BAGHDAD_ Renegade cleric Muqtada al Sadr on Saturday issued a "final warning" to the Iraqi government, threatening an open-ended "war until liberation" if U.S. and Iraqi troops don't stop their offensive against followers of his militant Shiite Muslim movement.
Sadr's threat signals his growing fury with the joint U.S.-Iraqi offensive against his strongholds in Baghdad's Sadr City and in the volatile southern port city of Basra. Such a rebellion would end Sadr's eight-month-old ceasefire, which was widely credited - even by U.S. military officials - with curbing violence in Baghdad and throughout the Shiite south.
The U.S.-backed Iraqi military continued its two-front attack Saturday against the Mahdi Army and other outlaws, retaking government buildings from militiamen in Basra while waging fierce gun battles in the densely packed slums of Sadr City.
"I'm giving the final warning to the Iraqi government," al Sadr said in the statement, which was released by his Najaf office. "To desist and take the path of peace and denounce violence with its people...(or) we will announce an open war until liberation."
Fighting overnight in Sadr City, the militia's main Baghdad support base, killed at least five people and injured 19, according to officials at the district's Imam Ali Hospital.
U.S. air strikes and daily skirmishes have made life extremely hard for the area's estimated 3 million residents. Food rations are in short supply and hundreds of families have fled Sadr City in recent days. Residents expressed frustration and anger with both the Iraqi government and Sadr's political representatives.
"The missiles hit us without us knowing where they came from," said Najam Abu Nour, 38, who lives in Sadr City. "Where are the 20 Sadrist parliament members? Why don't we hear their voices? Why does everybody keep silent, nobody mentions the suffering of the citizens in this city?"
Gun battles also erupted between the Iraqi police and Sadr's followers near the southern city of Nasiriyah, where a curfew was imposed Friday. At least 20 militiamen were killed and another 37 were arrested in and around Nasiriyah, authorities there said. Two policemen died and 19 were wounded in the clashes.
In Basra, home to about 2 million people and most of the country's vast oil reserves, Iraqi forces backed by British troops stormed a neighborhood in the southern part of the city Saturday, seizing weapons and vehicles. Iraqi forces also discovered a large cache of weapons including rockets, mortars and bombs in the district of Hayaniyah, where Sadr's forces are concentrated, according to the U.S. military.
"The Mahdi Army didn't interfere in the clashes with the Iraq and foreign forces in Hayaniyah despite the aggressive procedures which were used by these troops against the innocent civilians by using different kinds of weapons randomly," said HaRith al Athari, a Sadr spokesman in Basra.
"The criminal actions conducted by the government against the sons of the Sadr (group) in Sadr city, Basra, Karbala and the rest of cities...is what pushes us to settle accounts with everyone who acted wrongly," said Mohammed Hassan al Musawi, a prominent member of a Sadr office in Najaf. "And we will have in the next few days, a reaction to these criminal actions, and we might respond by a military armed uprising or other responses to end these violations against the citizens and families all over Iraq."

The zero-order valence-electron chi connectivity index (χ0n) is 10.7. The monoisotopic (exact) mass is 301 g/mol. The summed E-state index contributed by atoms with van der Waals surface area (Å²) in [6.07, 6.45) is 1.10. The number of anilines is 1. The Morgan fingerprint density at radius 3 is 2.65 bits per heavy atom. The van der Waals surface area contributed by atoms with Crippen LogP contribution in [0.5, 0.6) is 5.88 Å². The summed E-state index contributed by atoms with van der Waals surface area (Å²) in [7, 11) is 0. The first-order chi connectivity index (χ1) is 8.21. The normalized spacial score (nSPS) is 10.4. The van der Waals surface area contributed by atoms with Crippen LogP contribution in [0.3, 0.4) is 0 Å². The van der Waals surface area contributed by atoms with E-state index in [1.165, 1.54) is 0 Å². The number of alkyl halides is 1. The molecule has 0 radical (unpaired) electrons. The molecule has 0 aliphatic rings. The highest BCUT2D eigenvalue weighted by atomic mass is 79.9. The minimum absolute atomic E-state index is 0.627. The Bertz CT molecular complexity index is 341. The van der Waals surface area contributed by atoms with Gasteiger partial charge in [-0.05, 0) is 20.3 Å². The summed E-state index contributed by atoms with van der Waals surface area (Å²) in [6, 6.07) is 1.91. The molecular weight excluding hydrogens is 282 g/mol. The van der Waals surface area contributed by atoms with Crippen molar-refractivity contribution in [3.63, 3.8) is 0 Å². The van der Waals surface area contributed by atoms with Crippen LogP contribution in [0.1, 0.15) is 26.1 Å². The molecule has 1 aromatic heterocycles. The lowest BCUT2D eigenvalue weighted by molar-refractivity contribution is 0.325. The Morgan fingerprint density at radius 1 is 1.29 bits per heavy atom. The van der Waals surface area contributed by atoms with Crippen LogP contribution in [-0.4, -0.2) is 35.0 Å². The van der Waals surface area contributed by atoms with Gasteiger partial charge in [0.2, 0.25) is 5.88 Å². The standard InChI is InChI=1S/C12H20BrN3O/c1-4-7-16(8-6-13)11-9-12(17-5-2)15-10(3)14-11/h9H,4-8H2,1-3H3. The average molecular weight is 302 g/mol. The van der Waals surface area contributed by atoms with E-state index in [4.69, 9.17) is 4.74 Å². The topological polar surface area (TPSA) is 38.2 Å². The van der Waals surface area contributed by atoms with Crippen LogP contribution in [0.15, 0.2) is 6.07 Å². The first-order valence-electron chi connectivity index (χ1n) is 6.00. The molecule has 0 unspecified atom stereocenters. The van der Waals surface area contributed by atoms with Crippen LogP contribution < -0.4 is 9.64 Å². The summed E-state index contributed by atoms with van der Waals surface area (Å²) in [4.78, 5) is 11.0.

No deaths were reported Saturday in Basra, though tensions remained high as Iraqi forces laid siege to office buildings used illegally by the Sadr movement and other political parties. The standoff ended without bloodshed as the occupants reluctantly obeyed the government's demands to evacuate.
Iraqi Prime Minister Nouri al Maliki faced criticism for moving swiftly into Basra last month without coordinating with U.S.-led forces, and later for having to dispatch aides to neighboring Iran to help broker an end to the violence. Critics said the prime minister had led his fledgling security forces into a no-win situation. Maliki's allies said the government had no choice but to continue the crackdown or lose face and damage the fragile administration's credibility.
"The government has now found itself in the midst of a battle that it had not anticipated," Ammar al Hakim, the son and senior aide of the leader of the ruling Shiite government coalition, said in an interview Friday. "It faced a dilemma: either to withdraw and give the impression that the Iraqi government is not ready and that its security institutions were not capable of handling the situation, or to go forward with progress and accomplish its aims no matter the cost."
Officials said Maliki's controversial offensive in Basra has now moved from outright battle to the process of disarming militants and gangs, as well as honing in on remaining pockets of militants in Basra. However, the underlying political disputes between the Sadrists and the government will require many more rounds of negotiations, Iraqi officials warned.
"The problems in Basra will take much longer to solve," said Ali al Adeeb, an Iraqi legislator and senior member of Maliki's Dawa Party. "Although I don't want to give a differing opinion (from the government's), generally speaking, military solutions always should be parallel to political solutions. We should continue negotiating with them."
(Ismail reports for the Lexington (Ky.) Herald-Leader and wrote from Baghdad. Hannah Allam contributed. Qassim Zein reported from Najaf. A special correspondent that cannot be named for security reasons contributed from Basra.)